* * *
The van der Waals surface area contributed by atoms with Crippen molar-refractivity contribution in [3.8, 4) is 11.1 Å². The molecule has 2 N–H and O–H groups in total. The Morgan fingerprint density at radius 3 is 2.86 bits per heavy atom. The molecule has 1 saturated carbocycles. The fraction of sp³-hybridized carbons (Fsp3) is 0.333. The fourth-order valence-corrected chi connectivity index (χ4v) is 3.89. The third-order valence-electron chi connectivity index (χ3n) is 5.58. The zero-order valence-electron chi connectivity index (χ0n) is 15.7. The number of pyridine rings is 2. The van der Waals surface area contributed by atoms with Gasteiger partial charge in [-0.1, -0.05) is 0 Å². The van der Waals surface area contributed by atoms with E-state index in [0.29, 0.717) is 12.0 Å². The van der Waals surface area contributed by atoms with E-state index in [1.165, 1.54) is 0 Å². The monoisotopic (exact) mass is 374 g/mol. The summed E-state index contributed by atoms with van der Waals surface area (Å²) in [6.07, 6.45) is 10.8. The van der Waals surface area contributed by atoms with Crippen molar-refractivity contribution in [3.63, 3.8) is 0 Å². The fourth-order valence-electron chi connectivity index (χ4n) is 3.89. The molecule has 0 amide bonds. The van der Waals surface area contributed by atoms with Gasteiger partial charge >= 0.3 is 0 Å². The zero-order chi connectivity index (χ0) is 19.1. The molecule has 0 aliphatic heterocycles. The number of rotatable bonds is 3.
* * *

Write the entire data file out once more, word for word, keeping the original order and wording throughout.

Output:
The van der Waals surface area contributed by atoms with Crippen molar-refractivity contribution in [3.8, 4) is 11.1 Å². The molecule has 2 N–H and O–H groups in total. The Morgan fingerprint density at radius 3 is 2.86 bits per heavy atom. The molecule has 1 saturated carbocycles. The fraction of sp³-hybridized carbons (Fsp3) is 0.333. The fourth-order valence-corrected chi connectivity index (χ4v) is 3.89. The third-order valence-electron chi connectivity index (χ3n) is 5.58. The zero-order valence-electron chi connectivity index (χ0n) is 15.7. The number of pyridine rings is 2. The van der Waals surface area contributed by atoms with Gasteiger partial charge in [-0.1, -0.05) is 0 Å². The van der Waals surface area contributed by atoms with E-state index in [0.29, 0.717) is 12.0 Å². The van der Waals surface area contributed by atoms with E-state index in [1.165, 1.54) is 0 Å². The monoisotopic (exact) mass is 374 g/mol. The summed E-state index contributed by atoms with van der Waals surface area (Å²) in [6.07, 6.45) is 10.8. The van der Waals surface area contributed by atoms with Crippen molar-refractivity contribution in [3.63, 3.8) is 0 Å². The fourth-order valence-electron chi connectivity index (χ4n) is 3.89. The molecule has 0 amide bonds. The van der Waals surface area contributed by atoms with Gasteiger partial charge >= 0.3 is 0 Å². The zero-order chi connectivity index (χ0) is 19.1. The molecule has 0 aliphatic heterocycles. The number of rotatable bonds is 3.